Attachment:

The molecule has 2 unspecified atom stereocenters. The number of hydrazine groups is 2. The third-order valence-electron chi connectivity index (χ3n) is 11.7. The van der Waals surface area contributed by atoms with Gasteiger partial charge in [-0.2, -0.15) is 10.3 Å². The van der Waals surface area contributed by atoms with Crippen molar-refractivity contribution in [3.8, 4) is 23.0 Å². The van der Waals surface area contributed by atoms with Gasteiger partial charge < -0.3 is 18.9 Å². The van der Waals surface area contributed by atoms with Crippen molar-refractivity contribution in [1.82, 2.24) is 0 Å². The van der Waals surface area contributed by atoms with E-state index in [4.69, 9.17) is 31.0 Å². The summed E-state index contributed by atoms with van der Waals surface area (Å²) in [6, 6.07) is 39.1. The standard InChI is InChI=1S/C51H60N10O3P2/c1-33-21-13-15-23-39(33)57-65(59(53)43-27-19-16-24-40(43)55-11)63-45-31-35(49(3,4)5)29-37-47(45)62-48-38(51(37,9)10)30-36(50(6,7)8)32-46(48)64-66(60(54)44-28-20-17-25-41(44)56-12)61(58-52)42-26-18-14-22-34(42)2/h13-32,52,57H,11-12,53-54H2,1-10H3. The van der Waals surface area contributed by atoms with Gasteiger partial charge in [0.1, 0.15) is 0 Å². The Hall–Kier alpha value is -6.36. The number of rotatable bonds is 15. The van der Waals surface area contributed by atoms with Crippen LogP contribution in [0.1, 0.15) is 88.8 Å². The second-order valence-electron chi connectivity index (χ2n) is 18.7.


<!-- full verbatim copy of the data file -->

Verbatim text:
The molecule has 2 unspecified atom stereocenters. The number of hydrazine groups is 2. The third-order valence-electron chi connectivity index (χ3n) is 11.7. The van der Waals surface area contributed by atoms with Gasteiger partial charge in [-0.2, -0.15) is 10.3 Å². The van der Waals surface area contributed by atoms with Crippen molar-refractivity contribution in [3.8, 4) is 23.0 Å². The van der Waals surface area contributed by atoms with Gasteiger partial charge < -0.3 is 18.9 Å². The van der Waals surface area contributed by atoms with Crippen molar-refractivity contribution in [1.82, 2.24) is 0 Å². The van der Waals surface area contributed by atoms with E-state index in [4.69, 9.17) is 31.0 Å². The summed E-state index contributed by atoms with van der Waals surface area (Å²) in [6, 6.07) is 39.1. The standard InChI is InChI=1S/C51H60N10O3P2/c1-33-21-13-15-23-39(33)57-65(59(53)43-27-19-16-24-40(43)55-11)63-45-31-35(49(3,4)5)29-37-47(45)62-48-38(51(37,9)10)30-36(50(6,7)8)32-46(48)64-66(60(54)44-28-20-17-25-41(44)56-12)61(58-52)42-26-18-14-22-34(42)2/h13-32,52,57H,11-12,53-54H2,1-10H3. The van der Waals surface area contributed by atoms with Gasteiger partial charge in [0.1, 0.15) is 0 Å². The Hall–Kier alpha value is -6.36. The number of rotatable bonds is 15. The van der Waals surface area contributed by atoms with Crippen LogP contribution in [0.1, 0.15) is 88.8 Å². The second-order valence-electron chi connectivity index (χ2n) is 18.7.